You could own a laptop for years and never open it up to look inside, but if you do you might find something unexpected.
Apple customers across the world have reported incidents of finding coins inside their MacBooks, and nobody is sure exactly why this is happening.
Some have suggested the money has fallen inside the laptops while others have blamed an Apple conspiracy or, an even more extreme theory, witchcraft, Daily Mail reports.
Last week an Imgur user posted photographs revealing a quarter inside the plastic coating of his MacBook's SuperDrive.
The user said they could not work out how the coin got there.
But this is not the first time - the incidents of finding coins, reports Gizmodo, date back as far as 2010.
In a 40 second video posted on YouTube, another customer called Greg Kilpatrick showed a quarter he found in his computer.
"Same thing happened here, and I can't find anyone who knows why it is there. I have a 1970 quarter," one commenter said on the video.
The most common explanation offered by people discussing it online is the coins have fallen in or been pushed in, for some reason.
"We'd find stuff like this all the time," said one commenter on the Gizmodo article, who used to work for Apple's Genius Bar tech support.
"Ninety per cent of the time, it was the result of kids shoving things in the Optical Drive.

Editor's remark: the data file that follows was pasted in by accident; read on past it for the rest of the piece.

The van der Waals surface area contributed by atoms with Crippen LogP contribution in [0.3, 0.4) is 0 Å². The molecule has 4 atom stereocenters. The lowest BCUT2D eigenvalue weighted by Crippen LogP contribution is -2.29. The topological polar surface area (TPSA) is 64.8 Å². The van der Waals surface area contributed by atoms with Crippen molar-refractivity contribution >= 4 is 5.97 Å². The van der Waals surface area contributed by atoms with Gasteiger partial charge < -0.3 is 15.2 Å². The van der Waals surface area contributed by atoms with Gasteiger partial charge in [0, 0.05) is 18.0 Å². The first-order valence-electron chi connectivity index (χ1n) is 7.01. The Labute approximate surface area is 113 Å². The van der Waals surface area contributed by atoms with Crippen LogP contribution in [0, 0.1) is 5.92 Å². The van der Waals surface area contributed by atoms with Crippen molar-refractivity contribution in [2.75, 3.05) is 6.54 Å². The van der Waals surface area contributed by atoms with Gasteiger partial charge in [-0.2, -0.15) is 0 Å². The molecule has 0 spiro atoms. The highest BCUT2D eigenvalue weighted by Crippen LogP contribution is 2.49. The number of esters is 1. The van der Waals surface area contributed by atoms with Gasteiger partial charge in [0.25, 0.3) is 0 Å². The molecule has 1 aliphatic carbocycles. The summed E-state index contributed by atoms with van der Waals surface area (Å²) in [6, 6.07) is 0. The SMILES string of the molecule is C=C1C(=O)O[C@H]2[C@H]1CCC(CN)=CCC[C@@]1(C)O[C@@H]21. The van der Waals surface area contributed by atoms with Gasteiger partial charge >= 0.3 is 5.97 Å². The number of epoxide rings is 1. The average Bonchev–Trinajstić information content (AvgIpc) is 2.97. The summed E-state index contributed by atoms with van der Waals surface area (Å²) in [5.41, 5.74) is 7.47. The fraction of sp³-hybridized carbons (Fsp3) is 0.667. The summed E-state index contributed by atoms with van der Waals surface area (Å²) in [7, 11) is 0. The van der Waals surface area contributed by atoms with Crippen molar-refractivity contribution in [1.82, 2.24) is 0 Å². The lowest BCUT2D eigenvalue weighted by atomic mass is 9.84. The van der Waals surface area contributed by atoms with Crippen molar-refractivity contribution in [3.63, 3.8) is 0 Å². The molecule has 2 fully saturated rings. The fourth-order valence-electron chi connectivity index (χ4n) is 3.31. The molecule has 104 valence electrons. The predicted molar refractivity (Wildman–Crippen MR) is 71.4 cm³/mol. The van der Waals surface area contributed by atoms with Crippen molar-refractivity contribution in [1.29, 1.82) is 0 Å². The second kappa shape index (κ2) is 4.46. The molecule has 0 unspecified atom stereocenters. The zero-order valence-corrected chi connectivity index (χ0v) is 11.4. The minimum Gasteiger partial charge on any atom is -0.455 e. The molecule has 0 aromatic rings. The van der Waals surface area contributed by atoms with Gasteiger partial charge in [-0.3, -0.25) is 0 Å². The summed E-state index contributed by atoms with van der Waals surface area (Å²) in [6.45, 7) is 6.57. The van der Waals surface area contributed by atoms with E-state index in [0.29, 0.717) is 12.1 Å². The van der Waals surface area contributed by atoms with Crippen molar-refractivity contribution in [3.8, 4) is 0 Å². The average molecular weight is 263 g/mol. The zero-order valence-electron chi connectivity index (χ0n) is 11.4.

"We'd find coins, paperclips, SD cards, you name it. If it was slim enough to fit in the slot, we'd find it in there."
Another user said strange objects falling inside laptops is common.
"Can't count the number of interesting things I've pulled out of macbook super drives," Reddit user eljefe87 said.
"Clothes tags, hairpins, money, toothpicks, playing cards, etc. Sometimes there's even a DVD!"
Later in 2010 another photo surfaced on Experts Exchange depicting a penny similarly caught beneath the plastic shielding.
In 2013, a photo of a Canadian quarter trapped inside a SuperDrive was posted to Mac Rumors.
Some have said the coins could be offering a kind of support to the laptop, for example fixing a defect in the drive.
But others disagree. "Why would it be a coin, why would they not make a separate piece to go there... very strange,"' said one commenter.
Other people offered less logical explanations, including one commenter who said "this is a form of witchcraft."